Most of Kenya’s population is under 30 so the idea of Nelson Mandela is predominantly academic - a smiley man who spent a chunk of his time on earth in prison.
Twenty seven years is a lifetime, in fact it is so long that none of my employees are 27 yet. It was therefore hilarious when in a brainstorming session I recalled Mandela’s release and what it meant to me and my nostalgia was met with blank stares. They’ve only read about it.
It was 1990, around my birthday and we were living in Loresho. I had just turned 12, and my sister with whom I share a birthday, turned 4. I cannot say it was a major thing in the Njoroge household.
I was not raised by academics who were given to intellectual discourse at the dinner table. Now that I think about it, it must have been the Moi-effect because these days my parents and I discuss politics all the time.
For those who don’t remember the Moi years, they were not the years to be expressing your views on politics. Even complaints about interest rates and crazy inflation rates were whispered and cut short when I walked in the room.
It was in 1990 when Saba Saba started; that violent confrontation between Kenyans who were tired of the Kanu regime. Imagine a Kenya with one radio station, one TV station, cabinet ministers that stood up and poeticised the President at functions, and an intelligence service that eavesdropped on conversations and could land you in the torture chamber.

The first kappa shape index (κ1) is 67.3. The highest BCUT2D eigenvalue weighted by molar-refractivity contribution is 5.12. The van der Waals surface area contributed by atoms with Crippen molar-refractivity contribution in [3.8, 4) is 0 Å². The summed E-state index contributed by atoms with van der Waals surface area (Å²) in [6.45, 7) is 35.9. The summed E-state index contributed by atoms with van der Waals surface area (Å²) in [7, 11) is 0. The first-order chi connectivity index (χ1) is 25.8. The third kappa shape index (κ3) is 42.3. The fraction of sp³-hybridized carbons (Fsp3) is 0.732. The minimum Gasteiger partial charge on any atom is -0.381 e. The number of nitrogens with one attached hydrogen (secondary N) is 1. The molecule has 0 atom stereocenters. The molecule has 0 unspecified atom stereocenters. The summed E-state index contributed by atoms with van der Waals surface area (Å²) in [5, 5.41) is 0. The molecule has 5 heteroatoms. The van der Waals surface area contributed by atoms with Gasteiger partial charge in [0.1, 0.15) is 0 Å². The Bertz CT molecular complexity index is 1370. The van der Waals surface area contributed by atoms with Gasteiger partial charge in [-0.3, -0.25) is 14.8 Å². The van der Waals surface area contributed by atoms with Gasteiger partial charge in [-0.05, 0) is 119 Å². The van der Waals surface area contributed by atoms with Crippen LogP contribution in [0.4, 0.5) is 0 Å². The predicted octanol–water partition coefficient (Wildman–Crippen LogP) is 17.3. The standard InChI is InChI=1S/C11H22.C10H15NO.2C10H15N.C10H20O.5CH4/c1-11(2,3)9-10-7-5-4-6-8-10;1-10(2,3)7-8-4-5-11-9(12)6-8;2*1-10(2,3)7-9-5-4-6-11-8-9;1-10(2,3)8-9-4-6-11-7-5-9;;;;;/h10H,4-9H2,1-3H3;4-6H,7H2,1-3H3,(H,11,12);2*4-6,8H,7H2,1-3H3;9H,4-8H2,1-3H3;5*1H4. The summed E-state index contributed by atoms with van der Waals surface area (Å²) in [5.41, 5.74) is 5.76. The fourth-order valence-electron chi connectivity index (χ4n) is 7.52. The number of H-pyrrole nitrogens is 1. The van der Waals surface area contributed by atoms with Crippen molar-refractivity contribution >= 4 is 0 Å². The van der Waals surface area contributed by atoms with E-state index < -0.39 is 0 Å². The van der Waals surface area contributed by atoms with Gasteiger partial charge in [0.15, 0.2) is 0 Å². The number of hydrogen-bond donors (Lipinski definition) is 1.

In this Kenya, my mother and I watched a bootleg copy of Cry Freedom and I declared that I wanted to be Steve Biko and I loved Mandela. I was 10 then and my mother quickly told me to be quiet and never speak that way again.
It may seem far away, and those who are speaking about the Media Bill, NGOs et al may seem alarmist, but it is because we remember a Kenya where the media had no freedom.
It is not us media practitioners who need these freedoms, it is us Kenyans. A free media is not merely about reportage and information; rather it is discourse and questioning and we all know that these are the bedrock of patriotism and democracy.
Mandela’s long walk to freedom had an impact here, if only to refuel those who were pursuing democracy. The world is lining up to canonise this man but I think to do so, to declare him ‘special and saintly’, is to take away humanity from him and his struggle.
Mandela was a human being, not the son of God, rather a man. A very flawed and obstinate man who stuck with his convictions and they cost him dearly.
He was divorced twice, imprisoned for 27 years and I am sure that like all humans, he had moments of self-doubt when the idea of settling for a quiet life raising his six kids occurred to him as an option.
That he didn’t take that option, that he felt and dealt with all the pain we imagine he felt, that he kept going and lived to see some of his intentions for South Africa come to fruition, that act of war… that is what I want to remember and celebrate about Mandela’s life.
That we can intend for a different future, be relentless in our pursuit of it, and see it come to fruition. Happy Jubilee to you, and as you start a fresh and we go into a new phase for Kenya, let us not forget where we have been and that we can intend for a different future.